November 24, 2015
Russia’s military intervention in Syria illustrates that in the minds of Kremlin planners, the primary criterion for great power status is military might. Further cruise missile strikes and bomber sorties continue to showcase the depth of Russian military modernization. However, if Russia wants to remain a modern military power, it needs to rethink and reform its approach to people. Military failures in Afghanistan, Chechnya, and to a lesser degree Georgia have clearly demonstrated the need to end conscription, but Russian authorities have serious societal hurdles to overcome before adopting a fully professional force. Their first two steps already involve strong efforts in image and indoctrination.

The concept of a professional, volunteer army is a dramatic change for Russia. Planners have set ambitious goals, with state media touting that professional soldiers finally outnumber conscripts and will number 352,000 by the years end. However, the current pace of operations in Ukraine and Syria is straining personnel, and the Kremlin is looking for ways to address its professional manpower. This has led to a reliance on rabble-rousing “volunteers” in Georgia and Ukraine, in addition to increasing conscription levels. However, many Russian men are desperately trying to avoid the draft. There remains today stigma against military service in Russia, with one in three conscripts finding medical excuses. Negative associations with military life have been constant for generations, especially in regard to dedovschina. This brutal hazing of young recruits has done nothing but made military life undesirable. As Bettina Renz of the International Institute for Strategic Studies pointed out in Russian Military Capabilities after 20 years of Reform, hazing practices were in large part responsible for the lackluster reforms of 2008, since not enough people volunteered to serve. In short, Russia needs to make serving more desirable, as current conscripts face a great deal of danger from within their own ranks.

In order to professionalize its force and create a long term pool of motivated applicants, the Kremlin is keen on improving its public image. A first step in changing the perception of military life is to glamorize it. This face lift of sorts has been particularly evident in the coverage of the intervention in Syria. This is being hammered home by on the ground war correspondents, highlighting the need for Russian intervention, not dissimilar in the US’s initial coverage for justifying the Iraq War.  State media is also attempting to show that life in the service is a career to aspire to. Curiously, Russian media is making the intervention at times seem like a fashion montage. Much of the coverage of the conflict has been focused on highlighting the conditions of troops and the gear they sport. The aura of modernization with the new found professionalization paints the Russian military in a much more favorable light than years past, or at least this is the hope of the Kremlin. Indeed, this sentiment is neatly summed up in the news from last month, with state media newscasters describing the weather as ideal for bombing runs.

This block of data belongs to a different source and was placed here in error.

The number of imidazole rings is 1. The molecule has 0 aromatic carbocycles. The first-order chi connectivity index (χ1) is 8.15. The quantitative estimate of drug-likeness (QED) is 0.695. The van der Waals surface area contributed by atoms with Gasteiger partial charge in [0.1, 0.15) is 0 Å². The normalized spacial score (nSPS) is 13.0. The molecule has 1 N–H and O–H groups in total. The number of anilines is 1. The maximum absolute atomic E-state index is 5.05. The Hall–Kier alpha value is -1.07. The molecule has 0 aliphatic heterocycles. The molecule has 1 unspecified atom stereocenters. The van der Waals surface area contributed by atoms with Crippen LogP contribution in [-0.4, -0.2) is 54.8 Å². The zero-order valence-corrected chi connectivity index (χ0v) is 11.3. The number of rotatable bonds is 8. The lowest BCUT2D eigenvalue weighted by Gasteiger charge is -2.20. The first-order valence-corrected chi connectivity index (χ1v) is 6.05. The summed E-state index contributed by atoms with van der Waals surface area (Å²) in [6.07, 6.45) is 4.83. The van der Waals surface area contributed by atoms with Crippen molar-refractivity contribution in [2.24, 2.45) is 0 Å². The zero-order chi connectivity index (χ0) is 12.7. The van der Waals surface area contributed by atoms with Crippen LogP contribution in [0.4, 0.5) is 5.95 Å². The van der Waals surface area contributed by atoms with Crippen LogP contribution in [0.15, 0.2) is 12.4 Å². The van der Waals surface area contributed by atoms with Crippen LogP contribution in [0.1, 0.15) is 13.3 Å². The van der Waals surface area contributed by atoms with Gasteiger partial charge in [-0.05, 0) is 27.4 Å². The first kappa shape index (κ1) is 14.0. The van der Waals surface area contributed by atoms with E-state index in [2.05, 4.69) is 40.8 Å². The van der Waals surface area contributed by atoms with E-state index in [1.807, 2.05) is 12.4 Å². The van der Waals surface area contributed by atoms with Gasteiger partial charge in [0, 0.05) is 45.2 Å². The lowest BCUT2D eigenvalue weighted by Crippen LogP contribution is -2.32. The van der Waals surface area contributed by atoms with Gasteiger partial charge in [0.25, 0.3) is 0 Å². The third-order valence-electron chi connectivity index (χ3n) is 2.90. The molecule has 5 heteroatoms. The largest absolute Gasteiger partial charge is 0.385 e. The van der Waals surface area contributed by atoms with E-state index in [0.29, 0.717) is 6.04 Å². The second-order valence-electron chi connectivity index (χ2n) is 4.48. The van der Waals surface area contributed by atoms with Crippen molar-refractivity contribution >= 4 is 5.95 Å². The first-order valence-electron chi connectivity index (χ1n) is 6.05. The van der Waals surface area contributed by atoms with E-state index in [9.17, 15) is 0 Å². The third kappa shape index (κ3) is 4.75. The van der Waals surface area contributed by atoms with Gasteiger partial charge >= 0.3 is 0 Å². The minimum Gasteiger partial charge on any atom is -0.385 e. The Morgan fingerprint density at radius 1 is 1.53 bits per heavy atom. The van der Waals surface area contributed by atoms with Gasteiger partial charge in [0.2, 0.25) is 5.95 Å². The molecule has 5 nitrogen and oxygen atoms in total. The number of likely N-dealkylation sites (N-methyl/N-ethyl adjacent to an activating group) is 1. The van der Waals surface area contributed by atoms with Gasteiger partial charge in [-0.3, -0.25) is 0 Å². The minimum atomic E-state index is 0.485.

In addition to addressing its image problem, Russia is moving beyond “volunteers” and conscripts to actually create well trained, motivated soldiers for use in future conflicts. This is being done through “patriotic camps”, a very recent example appearing in Belarus. Instead of giving volunteers and others a one-way ticket to conflict zones, Moscow is now training young Russians in firearms, fieldcraft, and the “Russian World” concept. Another camp of this nature in Ukraine was well documented by Vice News. One of the instructors stated that “some of the children who we used to teach are now serving the army of Russian Federation. We are proud of our former pupils. Their military careers make us feel we do not live for nothing, we have a continuing generation.” This evidence clearly demonstrates that the hope of these camps is to supplement the Russian military with motivated professional soldiers, by targeting the potential soldiers at a young age. Unsurprisingly, a program that promotes national values, based on the Soviet Young Pioneer program, is being created in Russia.

By finally focusing on shaping a younger generation with a Russian world view, and fostering in them a commitment to the Russian military and state, the Kremlin is creating the basis for a well-motivated professional force. This could be the foundation for completely eliminating conscription in Russia, leading to a professional military of Western quality. Indeed, as state media continues to beat the drums of war and glamorizing the military life, the connection between these patriotic camps and foreign policy objectives is clear. Russia wants to remain a strong military power, and needs professional, motivated soldiers to do so.

Blake Franko is a researcher on geo-strategic issues in Russia, Eastern Europe, and Eurasia.

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